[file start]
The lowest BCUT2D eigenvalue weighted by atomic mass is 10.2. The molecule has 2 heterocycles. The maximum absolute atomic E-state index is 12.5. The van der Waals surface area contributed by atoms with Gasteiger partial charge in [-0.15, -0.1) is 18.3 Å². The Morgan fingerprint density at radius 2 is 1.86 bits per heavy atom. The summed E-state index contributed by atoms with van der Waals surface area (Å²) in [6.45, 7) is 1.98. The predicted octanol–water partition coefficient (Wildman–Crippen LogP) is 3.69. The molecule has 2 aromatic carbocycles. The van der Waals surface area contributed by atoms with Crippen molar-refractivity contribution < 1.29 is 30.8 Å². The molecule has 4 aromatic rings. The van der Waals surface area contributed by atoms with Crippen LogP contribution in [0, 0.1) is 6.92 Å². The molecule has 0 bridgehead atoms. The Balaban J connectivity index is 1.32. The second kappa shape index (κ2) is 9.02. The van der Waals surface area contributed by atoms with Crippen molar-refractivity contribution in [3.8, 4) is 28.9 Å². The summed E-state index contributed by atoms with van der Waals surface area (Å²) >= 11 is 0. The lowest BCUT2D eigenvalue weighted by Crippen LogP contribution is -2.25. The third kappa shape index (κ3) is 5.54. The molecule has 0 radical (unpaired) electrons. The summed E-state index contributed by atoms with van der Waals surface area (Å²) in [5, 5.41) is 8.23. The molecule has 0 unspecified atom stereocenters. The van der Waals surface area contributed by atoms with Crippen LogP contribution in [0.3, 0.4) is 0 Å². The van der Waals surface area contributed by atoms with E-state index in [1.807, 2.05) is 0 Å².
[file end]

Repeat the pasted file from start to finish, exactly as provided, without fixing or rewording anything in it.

The lowest BCUT2D eigenvalue weighted by atomic mass is 10.2. The molecule has 2 heterocycles. The maximum absolute atomic E-state index is 12.5. The van der Waals surface area contributed by atoms with Gasteiger partial charge in [-0.15, -0.1) is 18.3 Å². The Morgan fingerprint density at radius 2 is 1.86 bits per heavy atom. The summed E-state index contributed by atoms with van der Waals surface area (Å²) in [6.45, 7) is 1.98. The predicted octanol–water partition coefficient (Wildman–Crippen LogP) is 3.69. The molecule has 2 aromatic carbocycles. The van der Waals surface area contributed by atoms with Crippen molar-refractivity contribution < 1.29 is 30.8 Å². The molecule has 4 aromatic rings. The van der Waals surface area contributed by atoms with Crippen LogP contribution in [0, 0.1) is 6.92 Å². The molecule has 0 bridgehead atoms. The Balaban J connectivity index is 1.32. The second kappa shape index (κ2) is 9.02. The van der Waals surface area contributed by atoms with Crippen molar-refractivity contribution in [3.8, 4) is 28.9 Å². The summed E-state index contributed by atoms with van der Waals surface area (Å²) >= 11 is 0. The lowest BCUT2D eigenvalue weighted by Crippen LogP contribution is -2.25. The third kappa shape index (κ3) is 5.54. The molecule has 0 radical (unpaired) electrons. The summed E-state index contributed by atoms with van der Waals surface area (Å²) in [5, 5.41) is 8.23. The molecule has 0 unspecified atom stereocenters. The van der Waals surface area contributed by atoms with Crippen LogP contribution in [0.3, 0.4) is 0 Å². The van der Waals surface area contributed by atoms with E-state index in [1.807, 2.05) is 0 Å².